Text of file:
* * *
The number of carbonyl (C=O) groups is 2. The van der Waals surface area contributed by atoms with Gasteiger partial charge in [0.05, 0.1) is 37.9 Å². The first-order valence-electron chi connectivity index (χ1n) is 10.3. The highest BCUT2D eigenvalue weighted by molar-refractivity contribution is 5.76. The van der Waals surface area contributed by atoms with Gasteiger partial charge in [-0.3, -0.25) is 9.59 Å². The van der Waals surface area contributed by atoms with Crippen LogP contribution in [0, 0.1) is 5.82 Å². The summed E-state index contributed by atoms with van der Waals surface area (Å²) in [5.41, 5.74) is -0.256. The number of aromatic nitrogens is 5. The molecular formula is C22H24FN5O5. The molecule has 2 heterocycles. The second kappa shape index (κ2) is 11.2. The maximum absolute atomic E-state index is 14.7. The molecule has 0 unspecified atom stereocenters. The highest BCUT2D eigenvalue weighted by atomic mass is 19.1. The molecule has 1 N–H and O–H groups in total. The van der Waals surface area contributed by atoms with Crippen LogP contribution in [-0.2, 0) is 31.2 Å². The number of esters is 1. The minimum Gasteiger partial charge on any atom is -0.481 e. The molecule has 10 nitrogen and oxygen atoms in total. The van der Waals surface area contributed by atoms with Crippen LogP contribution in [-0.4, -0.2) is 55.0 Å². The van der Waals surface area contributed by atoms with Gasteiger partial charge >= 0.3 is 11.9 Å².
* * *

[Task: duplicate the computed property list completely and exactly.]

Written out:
The number of carbonyl (C=O) groups is 2. The van der Waals surface area contributed by atoms with Gasteiger partial charge in [0.05, 0.1) is 37.9 Å². The first-order valence-electron chi connectivity index (χ1n) is 10.3. The highest BCUT2D eigenvalue weighted by molar-refractivity contribution is 5.76. The van der Waals surface area contributed by atoms with Gasteiger partial charge in [-0.3, -0.25) is 9.59 Å². The van der Waals surface area contributed by atoms with Crippen LogP contribution in [0, 0.1) is 5.82 Å². The summed E-state index contributed by atoms with van der Waals surface area (Å²) in [5.41, 5.74) is -0.256. The number of aromatic nitrogens is 5. The molecular formula is C22H24FN5O5. The molecule has 2 heterocycles. The second kappa shape index (κ2) is 11.2. The maximum absolute atomic E-state index is 14.7. The molecule has 0 unspecified atom stereocenters. The highest BCUT2D eigenvalue weighted by atomic mass is 19.1. The molecule has 1 N–H and O–H groups in total. The van der Waals surface area contributed by atoms with Crippen LogP contribution in [-0.2, 0) is 31.2 Å². The number of esters is 1. The minimum Gasteiger partial charge on any atom is -0.481 e. The molecule has 10 nitrogen and oxygen atoms in total. The van der Waals surface area contributed by atoms with Crippen LogP contribution in [-0.4, -0.2) is 55.0 Å². The van der Waals surface area contributed by atoms with Gasteiger partial charge >= 0.3 is 11.9 Å².